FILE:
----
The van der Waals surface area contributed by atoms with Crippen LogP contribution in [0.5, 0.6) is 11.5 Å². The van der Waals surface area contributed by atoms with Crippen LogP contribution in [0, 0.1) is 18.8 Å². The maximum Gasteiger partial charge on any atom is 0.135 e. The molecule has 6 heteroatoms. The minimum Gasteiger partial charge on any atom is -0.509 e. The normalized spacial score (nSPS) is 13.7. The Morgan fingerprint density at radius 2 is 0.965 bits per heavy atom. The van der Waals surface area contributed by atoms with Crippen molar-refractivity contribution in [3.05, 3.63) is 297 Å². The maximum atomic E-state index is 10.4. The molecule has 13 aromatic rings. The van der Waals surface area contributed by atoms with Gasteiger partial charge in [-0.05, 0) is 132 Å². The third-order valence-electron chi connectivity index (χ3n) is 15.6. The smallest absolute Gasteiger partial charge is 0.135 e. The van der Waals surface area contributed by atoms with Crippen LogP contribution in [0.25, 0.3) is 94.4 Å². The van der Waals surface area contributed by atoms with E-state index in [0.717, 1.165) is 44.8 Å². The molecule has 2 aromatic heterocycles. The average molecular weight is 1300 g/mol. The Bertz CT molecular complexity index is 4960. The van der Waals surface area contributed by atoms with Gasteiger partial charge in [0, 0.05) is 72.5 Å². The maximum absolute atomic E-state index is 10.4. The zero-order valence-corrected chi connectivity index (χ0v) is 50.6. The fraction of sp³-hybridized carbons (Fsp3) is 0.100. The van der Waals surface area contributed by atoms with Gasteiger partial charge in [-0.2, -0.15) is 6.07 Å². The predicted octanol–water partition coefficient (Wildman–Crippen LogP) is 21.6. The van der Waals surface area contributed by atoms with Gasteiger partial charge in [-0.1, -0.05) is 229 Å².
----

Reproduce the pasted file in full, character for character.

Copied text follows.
The van der Waals surface area contributed by atoms with Crippen LogP contribution in [0.5, 0.6) is 11.5 Å². The van der Waals surface area contributed by atoms with Crippen LogP contribution in [0, 0.1) is 18.8 Å². The maximum Gasteiger partial charge on any atom is 0.135 e. The molecule has 6 heteroatoms. The minimum Gasteiger partial charge on any atom is -0.509 e. The normalized spacial score (nSPS) is 13.7. The Morgan fingerprint density at radius 2 is 0.965 bits per heavy atom. The van der Waals surface area contributed by atoms with Crippen molar-refractivity contribution in [3.05, 3.63) is 297 Å². The maximum atomic E-state index is 10.4. The molecule has 13 aromatic rings. The van der Waals surface area contributed by atoms with Gasteiger partial charge in [-0.05, 0) is 132 Å². The third-order valence-electron chi connectivity index (χ3n) is 15.6. The smallest absolute Gasteiger partial charge is 0.135 e. The van der Waals surface area contributed by atoms with Crippen LogP contribution in [0.25, 0.3) is 94.4 Å². The van der Waals surface area contributed by atoms with E-state index in [0.717, 1.165) is 44.8 Å². The molecule has 2 aromatic heterocycles. The average molecular weight is 1300 g/mol. The Bertz CT molecular complexity index is 4960. The van der Waals surface area contributed by atoms with Gasteiger partial charge in [0, 0.05) is 72.5 Å². The maximum absolute atomic E-state index is 10.4. The zero-order valence-corrected chi connectivity index (χ0v) is 50.6. The fraction of sp³-hybridized carbons (Fsp3) is 0.100. The van der Waals surface area contributed by atoms with Gasteiger partial charge in [-0.2, -0.15) is 6.07 Å². The predicted octanol–water partition coefficient (Wildman–Crippen LogP) is 21.6. The van der Waals surface area contributed by atoms with Gasteiger partial charge in [-0.1, -0.05) is 229 Å².